are an integral part of the modern mountain bike. From headsets to hubs, bottom brackets to suspension pivots, cartridge bearings can be found on nearly every component whose purpose includes some type of rotation. We often take for granted the stresses and harsh conditions mountain bike bearings endure, rarely thinking about them until they make noise or develop play, typically after countless hours of abuse. To find out more, we spoke with Matt Harvey, one of the owners of Enduro Bearings, an industry leading company that offers an extensive line of bearings specifically designed for bicycle applications.
What are cartridge bearings?
In the bicycle industry, cartridge bearings refer to a bearing assembly that can be entirely removed What is the ABEC scale? For bicycles, what are the advantages of using higher rated bearings?
and replaced into the component such as a hub or bottom bracket. Traditionally, each bearing
assembly in a hub would consist of four separate components; a cup, a cone, a retainer and balls. Each
of these components (with the balls being held by the retainer) would be assembled as individual parts and
then adjusted with nuts and threaded axles on a hub or spindle assembly. Cartridge bearings replace
this four component assembly with one complete unit that is sealed with rubber seals. A radial
cartridge bearing consists of an inner and outer race, a retainer holding the balls and then two seals to
keep the grease in and the elements out. There is no adjustment feature for these bearings as they
are made with internal clearance or play. They are typically mounted by pressing them into a bore,
such as both sides of a hub flange, and then a slip fit axle is run through with stops behind the inner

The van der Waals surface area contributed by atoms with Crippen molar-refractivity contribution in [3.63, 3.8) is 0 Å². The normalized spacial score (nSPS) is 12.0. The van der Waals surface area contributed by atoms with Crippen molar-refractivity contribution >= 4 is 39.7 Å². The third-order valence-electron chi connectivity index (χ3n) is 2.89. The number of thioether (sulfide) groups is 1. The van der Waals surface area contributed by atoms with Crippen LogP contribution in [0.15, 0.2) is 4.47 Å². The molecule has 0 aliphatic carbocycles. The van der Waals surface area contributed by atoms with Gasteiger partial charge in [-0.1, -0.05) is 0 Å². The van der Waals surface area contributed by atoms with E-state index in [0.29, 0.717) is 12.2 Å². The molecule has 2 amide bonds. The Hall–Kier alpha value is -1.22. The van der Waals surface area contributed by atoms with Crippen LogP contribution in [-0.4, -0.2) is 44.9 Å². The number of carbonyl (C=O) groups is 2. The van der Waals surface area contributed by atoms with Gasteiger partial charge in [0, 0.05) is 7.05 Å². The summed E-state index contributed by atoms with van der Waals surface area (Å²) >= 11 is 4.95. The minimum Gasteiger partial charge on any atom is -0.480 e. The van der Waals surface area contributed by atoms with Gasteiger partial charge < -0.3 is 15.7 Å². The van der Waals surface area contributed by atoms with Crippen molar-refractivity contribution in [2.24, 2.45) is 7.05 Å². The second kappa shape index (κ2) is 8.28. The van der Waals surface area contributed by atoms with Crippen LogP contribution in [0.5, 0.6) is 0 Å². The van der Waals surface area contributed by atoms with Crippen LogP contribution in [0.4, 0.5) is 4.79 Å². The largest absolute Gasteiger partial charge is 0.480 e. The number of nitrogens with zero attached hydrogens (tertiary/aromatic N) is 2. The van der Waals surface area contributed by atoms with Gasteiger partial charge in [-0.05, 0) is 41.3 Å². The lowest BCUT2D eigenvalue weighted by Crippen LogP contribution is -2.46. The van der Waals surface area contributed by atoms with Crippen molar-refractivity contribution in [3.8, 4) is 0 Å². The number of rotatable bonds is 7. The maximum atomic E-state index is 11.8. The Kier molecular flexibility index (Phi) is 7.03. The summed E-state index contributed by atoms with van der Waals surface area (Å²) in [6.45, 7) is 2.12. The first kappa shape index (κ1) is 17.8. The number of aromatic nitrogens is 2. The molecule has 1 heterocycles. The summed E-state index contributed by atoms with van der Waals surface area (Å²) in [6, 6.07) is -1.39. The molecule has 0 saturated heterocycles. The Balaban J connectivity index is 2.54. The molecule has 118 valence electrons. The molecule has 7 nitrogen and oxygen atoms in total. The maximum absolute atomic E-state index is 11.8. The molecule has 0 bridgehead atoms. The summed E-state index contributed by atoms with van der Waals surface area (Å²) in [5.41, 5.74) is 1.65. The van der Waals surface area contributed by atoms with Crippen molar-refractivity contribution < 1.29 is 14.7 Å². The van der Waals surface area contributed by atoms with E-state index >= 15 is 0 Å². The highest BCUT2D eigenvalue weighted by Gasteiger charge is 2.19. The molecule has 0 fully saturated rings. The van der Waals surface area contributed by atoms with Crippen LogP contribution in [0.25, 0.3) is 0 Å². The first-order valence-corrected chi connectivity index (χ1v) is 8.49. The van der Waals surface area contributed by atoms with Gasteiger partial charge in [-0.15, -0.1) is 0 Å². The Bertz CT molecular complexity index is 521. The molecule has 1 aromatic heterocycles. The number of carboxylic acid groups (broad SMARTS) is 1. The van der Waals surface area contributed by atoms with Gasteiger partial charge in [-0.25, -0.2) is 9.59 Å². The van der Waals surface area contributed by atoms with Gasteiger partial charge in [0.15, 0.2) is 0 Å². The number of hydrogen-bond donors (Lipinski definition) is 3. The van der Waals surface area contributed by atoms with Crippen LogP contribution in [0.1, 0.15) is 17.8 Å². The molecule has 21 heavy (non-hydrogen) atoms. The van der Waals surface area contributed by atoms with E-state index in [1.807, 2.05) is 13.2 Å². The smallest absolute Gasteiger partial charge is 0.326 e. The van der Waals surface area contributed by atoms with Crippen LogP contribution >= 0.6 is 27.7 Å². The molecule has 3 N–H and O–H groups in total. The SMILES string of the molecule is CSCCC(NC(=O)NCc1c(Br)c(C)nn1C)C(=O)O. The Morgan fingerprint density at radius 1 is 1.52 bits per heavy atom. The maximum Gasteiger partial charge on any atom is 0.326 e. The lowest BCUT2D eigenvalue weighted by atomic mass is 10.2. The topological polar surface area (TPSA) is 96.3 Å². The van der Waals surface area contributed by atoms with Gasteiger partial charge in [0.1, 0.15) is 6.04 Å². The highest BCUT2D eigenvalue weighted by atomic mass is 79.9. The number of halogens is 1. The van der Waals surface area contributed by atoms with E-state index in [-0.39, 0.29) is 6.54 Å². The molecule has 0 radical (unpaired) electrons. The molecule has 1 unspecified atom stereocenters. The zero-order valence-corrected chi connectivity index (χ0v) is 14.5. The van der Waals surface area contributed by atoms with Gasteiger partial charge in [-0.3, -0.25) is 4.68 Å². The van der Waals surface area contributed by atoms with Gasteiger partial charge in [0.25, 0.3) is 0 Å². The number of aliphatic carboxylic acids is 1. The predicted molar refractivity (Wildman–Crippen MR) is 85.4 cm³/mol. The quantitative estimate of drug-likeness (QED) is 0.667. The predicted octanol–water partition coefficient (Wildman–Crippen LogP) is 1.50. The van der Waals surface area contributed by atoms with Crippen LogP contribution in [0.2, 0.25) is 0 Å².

race of each bearing. Nuts or top caps lock the bearings and axle into place. Again, there is some
internal play when they are tightened down. When the bearings wear out or they get rough or
contaminated, they can be removed entirely for servicing or replacement.
The ABEC scale and ratings refers to a number of tests and tolerances for radial ball bearings including What do the numbers on a bearing mean? For instance, 6802RS.
measuring their individual components, assembled components, and tests such as high speed
noise testing. Basically, these ratings refer to roundness tolerance of the inner and outer races,
trueness of the raceways, and radial and axial runout of the races. While the ABEC scale traditionally
has been used to pick out the best bearings for high speed applications, this does not directly apply to
bicycle bearings, which are considered a low speed application. But, the scale does give an idea of the
general level of precision and quality of the bearing. There are some other features which are more
important for bicycle application such as ball groove depth, ball complement (diameter and quantity
of balls) surface finish of the raceways, type and quantity of grease, design of seals, etc..., which
are not factored into the ABEC rating. Most high ABEC tolerances require the bearings be mounted
into high tolerance, ground surfaces with highly accurate spindles and bores to take advantage of the
precision level and trueness, which most bicycle components do not have, as they are machined parts.
In general, an ABEC 5 bearing is much more precise and accurate than the part it is being installed into.
Higher ABEC level rated bearings are higher precision and have tighter tolerances.
The numbers on a bearing refer to the series, dimension, and then the type of bearing. For instance, How water resistant are cartridge bearings? Will washing your bike with a hose force all the grease out?
6802 2RS refers to a bearing which is 15x24x5 mm with 2 rubber seals. "6800" is the series beginning
with a 10 mm bore. The increments go 10 (6800), 12 (6801), 15 (6802), 17 (6803), 20 (6804) and then
5 mm bore dimensions from there. A 6804 has a 20 mm bore, a 6805 has a 25 mm bore (5 x 5 mm = 25 mm),
etc. The 6800 series is called Extra Thin Line Bearings and 6900 would be Thin Line Bearings (larger section,
heavier duty bearing. A 6902 2RS would also have a 15 mm bore, but with a bigger ball, and has a 28 mm OD.
Finally, 2 RS literally means: Two (2) Rubber Seals. You may also find bearings with a number like 61802.